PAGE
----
I recall many Thanksgivings, some more enjoyable than others but each worth reflecting on.
When I was a child, relatives who worked in my father's restaurant and lived bachelor lives because their wives and families had been left behind in China, would show up at our house on Thanksgiving, bearing gifts of fruits and nuts. I found it hard to relate to them because they only spoke Chinese, which we kids no longer did. But even as a child I sensed that, for these sojourners in a strange land, Thanksgiving meant connecting with family.
After my parents separated, my siblings and I had to celebrate Thanksgiving twice: in the early afternoon with my mother and, later, with my father.
At my first Thanksgiving with Jimmy, we had our first serious quarrel. He insisted on putting water in the pan in which we roasted the turkey. That's what his folks did. I said that would be steaming, not roasting.
Years later, my 92 year old father, who was living with us, helped roast and carve the turkey. For many years we also enjoyed Thanksgiving dinners with Annie, Jimmy's first wife, and their children, sometimes at our house, sometimes at hers.
Every Thanksgiving I wonder whether we should remind each other of how the Pilgrims exploited the Native Americans. Should the holiday be a Day of Atonement, as Robert Jensen, University of Texas activist Professor, proposes?
After Jimmy died, I sometimes spent the day as a volunteer, serving dinners to homeless people at a local church.
This year I am very conscious that the turkeys we enjoy have been raised by agribusiness in cages so crowded that the birds can scarcely breathe, let alone move. So I am thankful for the rapidly growing Food Justice movement which aims to establish justice and health at every stage in the food chain, from farm or garden to table. These days, thankfully, there's something that each one of us can do, according to our abilities and concerns, to become part of the solution.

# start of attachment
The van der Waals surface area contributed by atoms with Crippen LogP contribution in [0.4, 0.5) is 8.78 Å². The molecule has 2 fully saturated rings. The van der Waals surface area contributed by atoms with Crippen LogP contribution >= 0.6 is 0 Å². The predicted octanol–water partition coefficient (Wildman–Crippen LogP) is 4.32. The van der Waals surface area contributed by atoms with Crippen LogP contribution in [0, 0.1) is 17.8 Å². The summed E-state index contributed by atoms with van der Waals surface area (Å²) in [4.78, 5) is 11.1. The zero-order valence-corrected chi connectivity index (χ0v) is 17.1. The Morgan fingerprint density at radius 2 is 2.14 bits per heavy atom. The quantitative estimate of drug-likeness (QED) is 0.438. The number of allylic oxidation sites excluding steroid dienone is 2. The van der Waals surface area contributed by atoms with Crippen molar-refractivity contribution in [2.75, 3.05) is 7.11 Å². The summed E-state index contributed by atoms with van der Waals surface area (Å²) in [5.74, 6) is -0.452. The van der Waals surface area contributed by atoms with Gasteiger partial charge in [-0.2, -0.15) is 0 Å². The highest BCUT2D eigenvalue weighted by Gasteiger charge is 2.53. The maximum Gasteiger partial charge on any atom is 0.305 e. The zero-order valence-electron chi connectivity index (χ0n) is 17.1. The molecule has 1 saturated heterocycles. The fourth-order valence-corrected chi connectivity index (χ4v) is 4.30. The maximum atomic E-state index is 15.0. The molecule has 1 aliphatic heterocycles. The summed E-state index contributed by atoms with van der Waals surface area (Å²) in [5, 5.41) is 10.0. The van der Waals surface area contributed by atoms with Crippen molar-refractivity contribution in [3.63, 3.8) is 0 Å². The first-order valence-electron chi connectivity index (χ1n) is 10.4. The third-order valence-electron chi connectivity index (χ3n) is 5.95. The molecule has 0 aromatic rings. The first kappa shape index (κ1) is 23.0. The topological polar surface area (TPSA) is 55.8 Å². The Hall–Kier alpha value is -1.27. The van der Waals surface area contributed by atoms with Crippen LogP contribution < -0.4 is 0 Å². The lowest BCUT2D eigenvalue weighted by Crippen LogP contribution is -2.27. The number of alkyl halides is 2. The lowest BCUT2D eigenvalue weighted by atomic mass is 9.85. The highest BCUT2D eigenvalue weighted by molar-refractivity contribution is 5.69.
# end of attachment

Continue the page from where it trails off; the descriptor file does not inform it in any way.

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For example, this year, like many others, I can't stop thinking about our increasingly jobless society. Maybe the main reason we go through such tremendous hassles to get together at Thanksgiving is because it is the only American holiday reminding us that most early economies were driven by social relationships and used values rather than self-interest and exchange values.
As Karl Polanyi points out in The Great Transformation, Jobs (or Work done mainly for pay), are a very recent development in human societies. "The outstanding discovery of recent historical and anthropological research," he writes in this 1944 book, one of my all-time favorites, "is that man's economy, as a rule, is submerged in his social relationships. He does not act so as to safeguard his individual interest in material goods. He acts so as to safeguard his social standing, his social claims."
Our increasingly Jobless society challenges us to begin building a new society governed by prioritizing social relationships and use values over economic self-interest and exchange values.
Thanksgiving gatherings could be a preview of that new society.
At Thanksgiving families and friends of many different ages, elders as well as youngsters, create together the long memory that we all need to make good choices.
As we enjoy the food, we also appreciate the craftsmanship and hard work of those, usually women, who have spent long hours in the kitchen preparing the stuffing, gravy and pies.
As we bid each other "goodbye," we say " Thank you" because we feel that our humanity has been renewed and enriched by our coming together.